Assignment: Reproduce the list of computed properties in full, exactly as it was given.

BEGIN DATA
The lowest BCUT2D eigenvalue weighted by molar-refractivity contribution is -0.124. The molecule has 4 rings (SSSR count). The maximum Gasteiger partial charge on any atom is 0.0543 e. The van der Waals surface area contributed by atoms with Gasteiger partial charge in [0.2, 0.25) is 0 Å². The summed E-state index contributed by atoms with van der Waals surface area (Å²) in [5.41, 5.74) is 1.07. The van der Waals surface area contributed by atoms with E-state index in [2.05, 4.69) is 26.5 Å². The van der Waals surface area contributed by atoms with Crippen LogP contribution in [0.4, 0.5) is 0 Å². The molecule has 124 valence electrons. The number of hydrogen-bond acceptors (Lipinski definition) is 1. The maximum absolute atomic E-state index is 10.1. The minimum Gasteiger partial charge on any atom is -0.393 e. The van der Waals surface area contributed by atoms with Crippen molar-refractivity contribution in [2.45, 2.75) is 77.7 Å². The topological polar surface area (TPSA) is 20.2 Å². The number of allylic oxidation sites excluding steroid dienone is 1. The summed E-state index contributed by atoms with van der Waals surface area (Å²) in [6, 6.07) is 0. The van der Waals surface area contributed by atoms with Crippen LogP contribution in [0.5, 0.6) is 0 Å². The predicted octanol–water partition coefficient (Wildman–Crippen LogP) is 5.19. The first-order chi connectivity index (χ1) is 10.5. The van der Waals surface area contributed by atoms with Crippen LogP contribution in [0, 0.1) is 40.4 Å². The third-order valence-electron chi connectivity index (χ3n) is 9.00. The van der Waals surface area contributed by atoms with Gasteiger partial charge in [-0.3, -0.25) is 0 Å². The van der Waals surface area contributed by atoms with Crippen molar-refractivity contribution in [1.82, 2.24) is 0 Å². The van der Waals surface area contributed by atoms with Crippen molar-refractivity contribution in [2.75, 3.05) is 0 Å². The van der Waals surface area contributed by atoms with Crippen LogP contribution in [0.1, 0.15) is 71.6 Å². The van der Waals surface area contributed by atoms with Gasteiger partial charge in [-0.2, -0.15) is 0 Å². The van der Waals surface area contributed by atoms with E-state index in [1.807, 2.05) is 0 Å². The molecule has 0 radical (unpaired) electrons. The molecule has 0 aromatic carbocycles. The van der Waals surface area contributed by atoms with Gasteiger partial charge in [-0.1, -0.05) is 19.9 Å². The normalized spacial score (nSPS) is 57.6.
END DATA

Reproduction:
The lowest BCUT2D eigenvalue weighted by molar-refractivity contribution is -0.124. The molecule has 4 rings (SSSR count). The maximum Gasteiger partial charge on any atom is 0.0543 e. The van der Waals surface area contributed by atoms with Gasteiger partial charge in [0.2, 0.25) is 0 Å². The summed E-state index contributed by atoms with van der Waals surface area (Å²) in [5.41, 5.74) is 1.07. The van der Waals surface area contributed by atoms with E-state index in [2.05, 4.69) is 26.5 Å². The van der Waals surface area contributed by atoms with Crippen LogP contribution in [0.4, 0.5) is 0 Å². The molecule has 124 valence electrons. The number of hydrogen-bond acceptors (Lipinski definition) is 1. The maximum absolute atomic E-state index is 10.1. The minimum Gasteiger partial charge on any atom is -0.393 e. The van der Waals surface area contributed by atoms with Crippen molar-refractivity contribution in [2.45, 2.75) is 77.7 Å². The topological polar surface area (TPSA) is 20.2 Å². The number of allylic oxidation sites excluding steroid dienone is 1. The summed E-state index contributed by atoms with van der Waals surface area (Å²) in [6, 6.07) is 0. The van der Waals surface area contributed by atoms with Crippen LogP contribution in [0.5, 0.6) is 0 Å². The predicted octanol–water partition coefficient (Wildman–Crippen LogP) is 5.19. The first-order chi connectivity index (χ1) is 10.5. The van der Waals surface area contributed by atoms with Crippen LogP contribution in [0, 0.1) is 40.4 Å². The third-order valence-electron chi connectivity index (χ3n) is 9.00. The van der Waals surface area contributed by atoms with Gasteiger partial charge in [-0.3, -0.25) is 0 Å². The van der Waals surface area contributed by atoms with Crippen molar-refractivity contribution in [1.82, 2.24) is 0 Å². The van der Waals surface area contributed by atoms with Crippen molar-refractivity contribution in [2.75, 3.05) is 0 Å². The van der Waals surface area contributed by atoms with Crippen LogP contribution in [0.1, 0.15) is 71.6 Å². The van der Waals surface area contributed by atoms with Gasteiger partial charge in [-0.2, -0.15) is 0 Å². The van der Waals surface area contributed by atoms with E-state index in [1.807, 2.05) is 0 Å². The molecule has 0 radical (unpaired) electrons. The molecule has 0 aromatic carbocycles. The van der Waals surface area contributed by atoms with Gasteiger partial charge in [-0.1, -0.05) is 19.9 Å². The normalized spacial score (nSPS) is 57.6.